How to Tell When It's Time to Move On
and Leave Your Marriage
By Susie and Otto Collins
You might have been raised with the belief that
divorce is a “bad thing” or even a “failure.”
Maybe you simply don't “believe” in ending a
marriage because, after all, you made a wedding vow.
It could also be that after an affair, a betrayal of
another sort or different difficulties arose in your
marriage, you promised your mate that you would stay
together and “work it out.”
The trouble is, you've been trying and your mate has
possibly also been trying but you still aren't
happy. The two of you remain disconnected and
distant from one another.
How can you tell when it's time to move on?
might be wondering if you've just not used the
“right” technique to save your marriage or if it is
You might also be wondering if you really want to
save your relationship at all.
Kendra doesn't like to admit it, but she sometimes
wonders if she wants to stay married to Roger.
There was a time when Kendra couldn't imagine her
adult life without her husband Roger by her side,
she was so in love with him.
But now, after trying to heal and recover after
Roger's affair, Kendra doesn't see how she can go
back to feeling in love with him-- in fact, she's
not entirely sure she wants him by her side.
Roger has certainly tried to rebuild trust with
Kendra. She knows this and a part of her wants to
work through this difficult time in their marriage.
Kendra frequently goes through an internal battle
trying to decide whether this relationship is worth
trying to resuscitate or whether it would be better
to let it go and start over alone.
What's your non-negotiable?
When you're grappling with the question of whether
to stay in or leave your marriage, it can be helpful
to answer some core questions for yourself.
What is non-negotiable for you? In other words, what
is your bottom line?
It can be a clarifying exercise to think about what
behaviors, situations or conditions are completely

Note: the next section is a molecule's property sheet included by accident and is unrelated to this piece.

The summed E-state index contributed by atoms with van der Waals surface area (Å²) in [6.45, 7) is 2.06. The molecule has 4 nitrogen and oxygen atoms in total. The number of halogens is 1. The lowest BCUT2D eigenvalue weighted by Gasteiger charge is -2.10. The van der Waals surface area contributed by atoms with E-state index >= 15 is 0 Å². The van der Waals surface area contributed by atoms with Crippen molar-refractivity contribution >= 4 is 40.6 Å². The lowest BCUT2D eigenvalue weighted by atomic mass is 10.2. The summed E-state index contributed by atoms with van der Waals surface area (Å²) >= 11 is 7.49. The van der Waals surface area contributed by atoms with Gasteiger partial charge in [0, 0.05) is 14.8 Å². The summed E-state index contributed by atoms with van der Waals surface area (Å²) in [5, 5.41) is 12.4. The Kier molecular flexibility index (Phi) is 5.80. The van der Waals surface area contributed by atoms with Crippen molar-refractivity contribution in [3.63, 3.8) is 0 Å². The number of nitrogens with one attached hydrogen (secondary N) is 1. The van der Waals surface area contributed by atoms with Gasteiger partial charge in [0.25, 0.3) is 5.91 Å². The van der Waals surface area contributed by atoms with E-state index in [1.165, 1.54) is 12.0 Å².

unacceptable to you.
This might include infidelity (a subsequent time or
for the first time), abuse (of any kind), a
particular persistent feeling within yourself, or
There is no official list of absolute non-negotiables.
It is up to you decide. You can choose to share this
list with your spouse or not.
If you do choose to share your list with your mate,
you can even ask what his or her non-negotiables
Knowing what your bottom line is gives you a
boundary that, if it is breached, signals that it's
probably time to leave the relationship.
Kendra has always prided herself on living life to
fullest. She deems a sense of feeling alive and
engaged with the world of prime importance.
It is a non-negotiable for her to feel disengaged
and dull in her life and her marriage.
She also decides that subsequent infidelity is a
negotiable. Kendra and Roger have already agreed to
this, but she re-affirms it to herself.
What do you want?
When you're in the midst of difficulties in your
marriage, knowing what you want can be a tricky
question to ask.
Just as you might choose to write down your list of
non-negotiables, take some time to write down what
you prefer as well.
Don't think about this question too much.
Instead, write the question, “What do I want?” at
the top of a blank piece of paper and just write.
Be sure to include desires that pertain to your
current relationship and the relationship you'd like
When you know what you want, you can better
re-orient yourself toward that rather than pointing
mostly toward what you do not want.
Kendra, for example, has focused much of her
attention lately on being sure that Roger is not
having another affair (or secretly continuing his
Infidelity is often on her mind. When she writes on
her paper that she wants a relationship built on
absolute trust, love, passion and connection, she
shifts more toward what she wants.
This can be a powerful practice.
As you get clearer about what's non-negotiable to
you and also what you want, you still might feel
confused about whether to stay in the marriage or to
We recommend that you keep tuning in to what's true
for you and to what you want.
When it is time to take a step either closer to your
spouse or in the direction of divorce, if you are
listening to your gut, there will be a sense of
clarity and you will know.